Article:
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Kings of Convenience | Quiet is the New Loud (Source)
They may have inadvertently given the imagined new acoustic movement a slogan, but Bergen's Kings of Convenience have delivered an album to transcend any manufactured scene, and one destined to find a place in the hearts and minds of anyone with, well, an open heart and mind. And yes, we are talking about two young Norweigans (namely lead vocalist Eirik Glambek Boe and his large-lensed sidekick Erlend Oye) armed with nothing more threatening than acoustic guitars (one nylon, one steel) and a steady supply of sublime melodies and charmingly naive lyrics delivered by engagingly unaffected voices. QITNL's dozen tracks include five previously heard on the 2000 self-titled release on Kindercore Records intended for sale in the US only, four of which feature on 'side one' of this European release (all tracks are new recordings, besides one doesn't imagine many disgruntled purchasers complaining of having 'too many Kings of Convenience records'), and include the melodic perfection of opener Winning a Battle, Losing the War, Toxic Girl's irresistably quaint 'Trumpton' jauntiness (a warning: it has some tentatively brushed drums on it), the unmistakable nylon pluck of I Don't Know What I Can Save You From and Erlend Oye's sole lead vocal, Failure in which he tells of "using the Guardian as a shield" from a downpour before imparting the moral of his tale - "Failure is always the best way to learn / retracing your steps until you know / have no fear your wounds will heal." Wide-eyed innocence or knowingly earnest, who can tell? Sandwiched between the foursome sits the aptly titled Singing Softly To Me, previously heard on their essential Source debut Playing Live In A Room EP, echoed in the short, one-take The Girl From Back Then, with its almost music-box style piano outro, one of the genuinely 'new' songs on the record, and the one chosen to open 'side two.' This is the more reflective side of the record, the band shedding some of the more whimsical elements of their sound and finding new depth in the drifting Summer on the Westhill, with its perfectly judged cello, and the downbeat Parallel Lines which closes the record on a resigned note - "if when the music ended / you did not retreat / in my imagination you are cast in gold / your image a compensation for me to hold." With Quiet Is The New Loud, Eirik and Erlend have forged an album so pure and unassuming that its stark simple beauty cannot fail to win over all but the most hardened of hearts.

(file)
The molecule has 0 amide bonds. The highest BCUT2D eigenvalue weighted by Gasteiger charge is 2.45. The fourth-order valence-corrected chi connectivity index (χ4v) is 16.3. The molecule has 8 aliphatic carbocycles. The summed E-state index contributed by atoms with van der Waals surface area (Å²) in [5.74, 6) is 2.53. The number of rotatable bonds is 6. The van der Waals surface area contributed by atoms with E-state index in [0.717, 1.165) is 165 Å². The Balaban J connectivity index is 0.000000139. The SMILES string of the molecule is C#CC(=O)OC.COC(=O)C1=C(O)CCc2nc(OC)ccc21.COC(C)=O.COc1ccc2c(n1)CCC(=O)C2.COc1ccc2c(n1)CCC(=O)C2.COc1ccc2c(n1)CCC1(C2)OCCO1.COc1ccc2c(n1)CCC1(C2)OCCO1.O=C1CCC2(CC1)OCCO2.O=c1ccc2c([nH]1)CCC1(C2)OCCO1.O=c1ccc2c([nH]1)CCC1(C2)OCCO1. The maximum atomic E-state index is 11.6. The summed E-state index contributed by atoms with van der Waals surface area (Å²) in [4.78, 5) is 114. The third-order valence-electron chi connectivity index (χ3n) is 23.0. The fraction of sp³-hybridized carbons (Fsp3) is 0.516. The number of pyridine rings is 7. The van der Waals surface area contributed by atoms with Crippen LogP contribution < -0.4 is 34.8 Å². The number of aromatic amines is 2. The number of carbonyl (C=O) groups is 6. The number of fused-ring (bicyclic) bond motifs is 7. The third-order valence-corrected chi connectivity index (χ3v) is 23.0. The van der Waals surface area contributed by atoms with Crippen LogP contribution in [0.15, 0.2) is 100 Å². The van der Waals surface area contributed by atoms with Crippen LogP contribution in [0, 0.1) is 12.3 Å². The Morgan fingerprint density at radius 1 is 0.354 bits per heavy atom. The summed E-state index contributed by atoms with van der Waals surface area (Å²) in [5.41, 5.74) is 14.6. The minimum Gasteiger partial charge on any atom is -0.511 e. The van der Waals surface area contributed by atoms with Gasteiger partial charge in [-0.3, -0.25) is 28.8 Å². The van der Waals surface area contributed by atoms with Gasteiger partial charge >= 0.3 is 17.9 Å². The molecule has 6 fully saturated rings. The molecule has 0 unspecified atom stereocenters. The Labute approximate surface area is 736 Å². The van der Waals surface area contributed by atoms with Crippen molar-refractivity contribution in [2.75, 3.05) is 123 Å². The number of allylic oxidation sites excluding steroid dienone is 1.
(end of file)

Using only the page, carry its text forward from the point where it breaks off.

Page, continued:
CWAS #7 - Spring 2001